Every few months, we are reminded that the economic recovery has been anemic up to now, but next year, it will be different. In case you missed it, over at the NYT’s Upshot, Neil Irwin took a look at the latest trends in housing and provided a sobering corrective to this conventional optimism:
The number of housing units that builders started work on fell 9.3 percent in June, to an 893,000 annual rate. The number of housing permits issued by local governments, a forward-looking measure that government statisticians consider less prone to measurement error, fell 4.2 percent. Forecasters had expected both numbers to rise.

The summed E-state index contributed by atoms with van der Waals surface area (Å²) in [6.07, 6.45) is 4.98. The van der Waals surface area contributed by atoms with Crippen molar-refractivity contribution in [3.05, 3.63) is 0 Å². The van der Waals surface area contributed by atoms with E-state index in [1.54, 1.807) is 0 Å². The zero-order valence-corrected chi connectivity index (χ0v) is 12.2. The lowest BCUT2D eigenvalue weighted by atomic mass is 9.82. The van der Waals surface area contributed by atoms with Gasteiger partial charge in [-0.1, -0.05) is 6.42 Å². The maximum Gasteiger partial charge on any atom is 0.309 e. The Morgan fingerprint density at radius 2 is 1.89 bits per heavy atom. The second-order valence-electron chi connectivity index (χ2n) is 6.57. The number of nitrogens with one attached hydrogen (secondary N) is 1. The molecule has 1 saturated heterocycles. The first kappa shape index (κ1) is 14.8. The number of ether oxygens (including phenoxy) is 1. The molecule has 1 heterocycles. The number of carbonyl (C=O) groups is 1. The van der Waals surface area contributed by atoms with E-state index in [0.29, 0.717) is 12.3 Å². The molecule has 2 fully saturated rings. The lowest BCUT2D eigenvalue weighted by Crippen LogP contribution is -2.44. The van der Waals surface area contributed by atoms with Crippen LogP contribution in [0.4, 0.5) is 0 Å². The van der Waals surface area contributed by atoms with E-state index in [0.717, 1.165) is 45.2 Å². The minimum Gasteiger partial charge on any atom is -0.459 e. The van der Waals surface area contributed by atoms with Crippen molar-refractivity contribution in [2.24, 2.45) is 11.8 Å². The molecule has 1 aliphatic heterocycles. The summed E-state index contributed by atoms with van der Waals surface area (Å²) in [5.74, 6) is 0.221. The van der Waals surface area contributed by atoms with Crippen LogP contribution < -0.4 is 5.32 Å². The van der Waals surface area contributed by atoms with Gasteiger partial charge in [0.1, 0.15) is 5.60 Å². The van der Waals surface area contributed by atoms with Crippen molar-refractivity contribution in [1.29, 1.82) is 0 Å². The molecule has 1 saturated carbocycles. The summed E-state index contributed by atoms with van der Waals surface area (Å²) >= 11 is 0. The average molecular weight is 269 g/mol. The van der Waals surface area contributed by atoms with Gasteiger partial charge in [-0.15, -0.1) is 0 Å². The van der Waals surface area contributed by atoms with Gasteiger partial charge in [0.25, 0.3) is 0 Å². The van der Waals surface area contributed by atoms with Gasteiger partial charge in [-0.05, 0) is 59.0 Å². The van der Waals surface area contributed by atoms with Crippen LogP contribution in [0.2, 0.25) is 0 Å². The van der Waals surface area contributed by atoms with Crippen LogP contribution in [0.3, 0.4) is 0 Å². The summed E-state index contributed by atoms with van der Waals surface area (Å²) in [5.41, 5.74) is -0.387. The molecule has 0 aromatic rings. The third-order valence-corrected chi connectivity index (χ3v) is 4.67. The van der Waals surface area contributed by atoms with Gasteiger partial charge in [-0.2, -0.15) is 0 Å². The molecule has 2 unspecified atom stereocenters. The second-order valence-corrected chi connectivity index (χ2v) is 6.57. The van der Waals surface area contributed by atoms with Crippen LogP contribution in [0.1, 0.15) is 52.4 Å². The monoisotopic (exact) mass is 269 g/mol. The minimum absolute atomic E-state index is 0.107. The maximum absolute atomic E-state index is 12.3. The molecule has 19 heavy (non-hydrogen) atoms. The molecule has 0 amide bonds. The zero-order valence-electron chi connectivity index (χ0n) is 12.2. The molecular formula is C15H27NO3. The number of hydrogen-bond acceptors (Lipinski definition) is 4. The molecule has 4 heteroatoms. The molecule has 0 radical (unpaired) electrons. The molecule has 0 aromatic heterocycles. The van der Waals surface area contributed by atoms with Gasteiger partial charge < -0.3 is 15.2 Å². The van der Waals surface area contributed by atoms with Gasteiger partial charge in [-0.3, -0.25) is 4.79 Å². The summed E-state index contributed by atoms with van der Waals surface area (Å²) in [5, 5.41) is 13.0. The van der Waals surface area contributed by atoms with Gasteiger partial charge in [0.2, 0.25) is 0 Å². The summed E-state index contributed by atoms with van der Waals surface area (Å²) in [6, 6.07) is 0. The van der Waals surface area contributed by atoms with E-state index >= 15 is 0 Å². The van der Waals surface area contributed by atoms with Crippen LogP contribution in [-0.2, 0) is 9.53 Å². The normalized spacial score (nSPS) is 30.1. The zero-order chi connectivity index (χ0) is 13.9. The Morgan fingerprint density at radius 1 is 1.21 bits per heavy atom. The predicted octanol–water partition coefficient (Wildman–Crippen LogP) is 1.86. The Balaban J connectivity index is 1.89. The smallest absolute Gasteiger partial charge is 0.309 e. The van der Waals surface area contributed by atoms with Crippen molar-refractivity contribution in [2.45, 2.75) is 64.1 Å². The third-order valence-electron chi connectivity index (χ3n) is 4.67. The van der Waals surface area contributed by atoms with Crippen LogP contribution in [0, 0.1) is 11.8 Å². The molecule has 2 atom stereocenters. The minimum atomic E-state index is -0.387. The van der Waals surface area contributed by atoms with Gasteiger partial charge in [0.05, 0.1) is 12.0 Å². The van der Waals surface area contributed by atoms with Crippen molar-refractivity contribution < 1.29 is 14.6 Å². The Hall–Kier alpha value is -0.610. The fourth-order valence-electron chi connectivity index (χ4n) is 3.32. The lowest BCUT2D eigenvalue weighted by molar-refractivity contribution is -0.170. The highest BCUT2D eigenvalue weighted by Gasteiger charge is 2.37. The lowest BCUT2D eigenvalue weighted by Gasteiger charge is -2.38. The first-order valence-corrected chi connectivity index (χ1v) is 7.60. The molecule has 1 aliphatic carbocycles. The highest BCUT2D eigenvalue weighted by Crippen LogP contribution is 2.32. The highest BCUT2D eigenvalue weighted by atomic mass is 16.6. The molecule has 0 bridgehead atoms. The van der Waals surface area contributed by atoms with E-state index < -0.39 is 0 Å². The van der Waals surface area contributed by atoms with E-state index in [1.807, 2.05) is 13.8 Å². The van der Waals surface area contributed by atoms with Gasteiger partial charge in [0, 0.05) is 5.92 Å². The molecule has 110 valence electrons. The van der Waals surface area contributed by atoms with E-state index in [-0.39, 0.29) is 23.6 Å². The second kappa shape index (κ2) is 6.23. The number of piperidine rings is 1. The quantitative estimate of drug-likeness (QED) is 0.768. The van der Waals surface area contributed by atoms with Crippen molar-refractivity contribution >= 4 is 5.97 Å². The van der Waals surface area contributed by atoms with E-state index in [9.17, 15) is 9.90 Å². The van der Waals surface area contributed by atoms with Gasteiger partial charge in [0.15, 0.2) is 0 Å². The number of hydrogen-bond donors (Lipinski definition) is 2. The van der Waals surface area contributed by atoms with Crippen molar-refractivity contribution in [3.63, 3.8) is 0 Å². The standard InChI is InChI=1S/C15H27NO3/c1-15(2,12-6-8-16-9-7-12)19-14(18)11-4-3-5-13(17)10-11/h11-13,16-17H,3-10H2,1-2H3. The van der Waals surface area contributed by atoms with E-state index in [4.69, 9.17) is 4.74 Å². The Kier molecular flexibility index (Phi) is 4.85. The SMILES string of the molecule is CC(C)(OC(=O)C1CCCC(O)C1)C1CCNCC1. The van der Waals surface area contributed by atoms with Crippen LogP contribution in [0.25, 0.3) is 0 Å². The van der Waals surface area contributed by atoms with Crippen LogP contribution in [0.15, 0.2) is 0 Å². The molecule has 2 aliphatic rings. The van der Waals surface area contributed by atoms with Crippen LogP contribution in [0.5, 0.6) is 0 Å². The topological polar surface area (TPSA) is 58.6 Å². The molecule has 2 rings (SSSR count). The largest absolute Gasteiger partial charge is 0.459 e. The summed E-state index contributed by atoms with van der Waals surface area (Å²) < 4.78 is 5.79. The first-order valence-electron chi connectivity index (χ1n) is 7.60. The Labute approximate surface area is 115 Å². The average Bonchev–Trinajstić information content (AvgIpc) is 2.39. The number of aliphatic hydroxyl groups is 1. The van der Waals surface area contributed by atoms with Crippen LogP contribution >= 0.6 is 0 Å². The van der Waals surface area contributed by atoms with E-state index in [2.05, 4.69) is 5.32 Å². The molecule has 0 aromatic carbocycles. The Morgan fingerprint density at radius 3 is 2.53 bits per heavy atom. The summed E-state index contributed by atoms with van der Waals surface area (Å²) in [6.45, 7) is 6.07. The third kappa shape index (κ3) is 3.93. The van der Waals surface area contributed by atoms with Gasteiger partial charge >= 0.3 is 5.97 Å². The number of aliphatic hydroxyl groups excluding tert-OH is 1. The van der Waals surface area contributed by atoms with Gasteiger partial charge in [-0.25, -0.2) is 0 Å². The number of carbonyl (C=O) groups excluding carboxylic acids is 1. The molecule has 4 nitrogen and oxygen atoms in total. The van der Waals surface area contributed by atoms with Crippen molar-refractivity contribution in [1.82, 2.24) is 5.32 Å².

For context, economists think the United States needs to build something on the order of 1.5 million new housing units a year to keep up with a growing population and older homes falling into disrepair. The nation hasn’t consistently built more than 1 million a year since the 2008 recession. Instead, home-building activity has mostly been bouncing around in the 900,000 to 1 million range since the start of 2013, not exhibiting any clear signs of acceleration.
This via Kevin Drum who also posted the graph featured here.